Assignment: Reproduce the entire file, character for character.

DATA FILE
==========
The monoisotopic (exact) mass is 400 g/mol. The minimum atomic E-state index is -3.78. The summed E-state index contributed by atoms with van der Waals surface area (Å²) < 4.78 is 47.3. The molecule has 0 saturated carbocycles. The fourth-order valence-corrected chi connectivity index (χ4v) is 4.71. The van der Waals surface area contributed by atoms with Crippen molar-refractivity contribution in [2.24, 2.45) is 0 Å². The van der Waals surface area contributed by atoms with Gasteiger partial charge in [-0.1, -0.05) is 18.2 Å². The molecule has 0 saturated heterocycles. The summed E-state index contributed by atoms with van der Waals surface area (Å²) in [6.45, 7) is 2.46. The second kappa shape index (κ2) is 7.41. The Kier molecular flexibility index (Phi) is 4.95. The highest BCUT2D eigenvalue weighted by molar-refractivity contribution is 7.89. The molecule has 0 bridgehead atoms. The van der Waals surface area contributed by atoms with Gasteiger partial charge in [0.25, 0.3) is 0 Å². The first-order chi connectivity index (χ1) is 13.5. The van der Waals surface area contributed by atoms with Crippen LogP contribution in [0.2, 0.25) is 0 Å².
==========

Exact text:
The monoisotopic (exact) mass is 400 g/mol. The minimum atomic E-state index is -3.78. The summed E-state index contributed by atoms with van der Waals surface area (Å²) < 4.78 is 47.3. The molecule has 0 saturated carbocycles. The fourth-order valence-corrected chi connectivity index (χ4v) is 4.71. The van der Waals surface area contributed by atoms with Crippen molar-refractivity contribution in [2.24, 2.45) is 0 Å². The van der Waals surface area contributed by atoms with Gasteiger partial charge in [-0.1, -0.05) is 18.2 Å². The molecule has 0 saturated heterocycles. The summed E-state index contributed by atoms with van der Waals surface area (Å²) in [6.45, 7) is 2.46. The second kappa shape index (κ2) is 7.41. The Kier molecular flexibility index (Phi) is 4.95. The highest BCUT2D eigenvalue weighted by molar-refractivity contribution is 7.89. The molecule has 0 bridgehead atoms. The van der Waals surface area contributed by atoms with Gasteiger partial charge in [0.25, 0.3) is 0 Å². The first-order chi connectivity index (χ1) is 13.5. The van der Waals surface area contributed by atoms with Crippen LogP contribution in [0.2, 0.25) is 0 Å².